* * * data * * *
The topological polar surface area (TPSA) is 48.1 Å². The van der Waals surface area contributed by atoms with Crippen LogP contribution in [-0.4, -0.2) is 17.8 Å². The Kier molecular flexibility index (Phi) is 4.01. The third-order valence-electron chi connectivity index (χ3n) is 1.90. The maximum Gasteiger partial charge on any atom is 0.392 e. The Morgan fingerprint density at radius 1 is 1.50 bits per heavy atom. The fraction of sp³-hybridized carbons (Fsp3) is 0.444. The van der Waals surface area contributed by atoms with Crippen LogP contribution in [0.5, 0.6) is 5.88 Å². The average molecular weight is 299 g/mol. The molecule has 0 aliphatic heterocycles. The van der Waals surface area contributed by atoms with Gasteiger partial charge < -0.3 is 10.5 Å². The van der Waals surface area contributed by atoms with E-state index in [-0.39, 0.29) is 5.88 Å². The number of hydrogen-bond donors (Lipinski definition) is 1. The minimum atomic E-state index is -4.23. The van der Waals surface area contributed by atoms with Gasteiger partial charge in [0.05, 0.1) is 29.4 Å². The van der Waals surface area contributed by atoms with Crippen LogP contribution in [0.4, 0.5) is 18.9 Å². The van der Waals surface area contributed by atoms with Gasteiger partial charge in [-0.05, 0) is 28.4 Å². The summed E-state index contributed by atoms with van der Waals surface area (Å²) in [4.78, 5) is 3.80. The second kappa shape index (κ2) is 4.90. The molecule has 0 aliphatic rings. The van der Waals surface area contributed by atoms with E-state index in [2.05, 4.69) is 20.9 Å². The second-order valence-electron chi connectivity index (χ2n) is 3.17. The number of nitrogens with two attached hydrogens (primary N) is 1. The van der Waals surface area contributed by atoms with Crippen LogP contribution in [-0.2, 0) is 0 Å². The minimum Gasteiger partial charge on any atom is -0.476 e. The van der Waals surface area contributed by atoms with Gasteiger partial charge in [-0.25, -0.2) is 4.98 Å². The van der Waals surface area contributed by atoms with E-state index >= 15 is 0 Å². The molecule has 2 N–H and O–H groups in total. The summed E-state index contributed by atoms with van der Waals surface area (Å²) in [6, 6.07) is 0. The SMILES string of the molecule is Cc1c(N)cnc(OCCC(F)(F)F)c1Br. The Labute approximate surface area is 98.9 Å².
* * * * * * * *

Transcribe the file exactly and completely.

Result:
The topological polar surface area (TPSA) is 48.1 Å². The van der Waals surface area contributed by atoms with Crippen LogP contribution in [-0.4, -0.2) is 17.8 Å². The Kier molecular flexibility index (Phi) is 4.01. The third-order valence-electron chi connectivity index (χ3n) is 1.90. The maximum Gasteiger partial charge on any atom is 0.392 e. The Morgan fingerprint density at radius 1 is 1.50 bits per heavy atom. The fraction of sp³-hybridized carbons (Fsp3) is 0.444. The van der Waals surface area contributed by atoms with Crippen LogP contribution in [0.5, 0.6) is 5.88 Å². The average molecular weight is 299 g/mol. The molecule has 0 aliphatic heterocycles. The van der Waals surface area contributed by atoms with Gasteiger partial charge < -0.3 is 10.5 Å². The van der Waals surface area contributed by atoms with E-state index in [-0.39, 0.29) is 5.88 Å². The number of hydrogen-bond donors (Lipinski definition) is 1. The minimum atomic E-state index is -4.23. The van der Waals surface area contributed by atoms with Gasteiger partial charge in [0.05, 0.1) is 29.4 Å². The van der Waals surface area contributed by atoms with Crippen LogP contribution in [0.4, 0.5) is 18.9 Å². The van der Waals surface area contributed by atoms with Gasteiger partial charge in [-0.05, 0) is 28.4 Å². The summed E-state index contributed by atoms with van der Waals surface area (Å²) in [4.78, 5) is 3.80. The second kappa shape index (κ2) is 4.90. The molecule has 0 aliphatic rings. The van der Waals surface area contributed by atoms with E-state index in [2.05, 4.69) is 20.9 Å². The second-order valence-electron chi connectivity index (χ2n) is 3.17. The number of nitrogens with two attached hydrogens (primary N) is 1. The van der Waals surface area contributed by atoms with Crippen LogP contribution in [-0.2, 0) is 0 Å². The minimum Gasteiger partial charge on any atom is -0.476 e. The van der Waals surface area contributed by atoms with Gasteiger partial charge in [-0.25, -0.2) is 4.98 Å². The van der Waals surface area contributed by atoms with E-state index >= 15 is 0 Å². The molecule has 2 N–H and O–H groups in total. The summed E-state index contributed by atoms with van der Waals surface area (Å²) in [6, 6.07) is 0. The SMILES string of the molecule is Cc1c(N)cnc(OCCC(F)(F)F)c1Br. The Labute approximate surface area is 98.9 Å².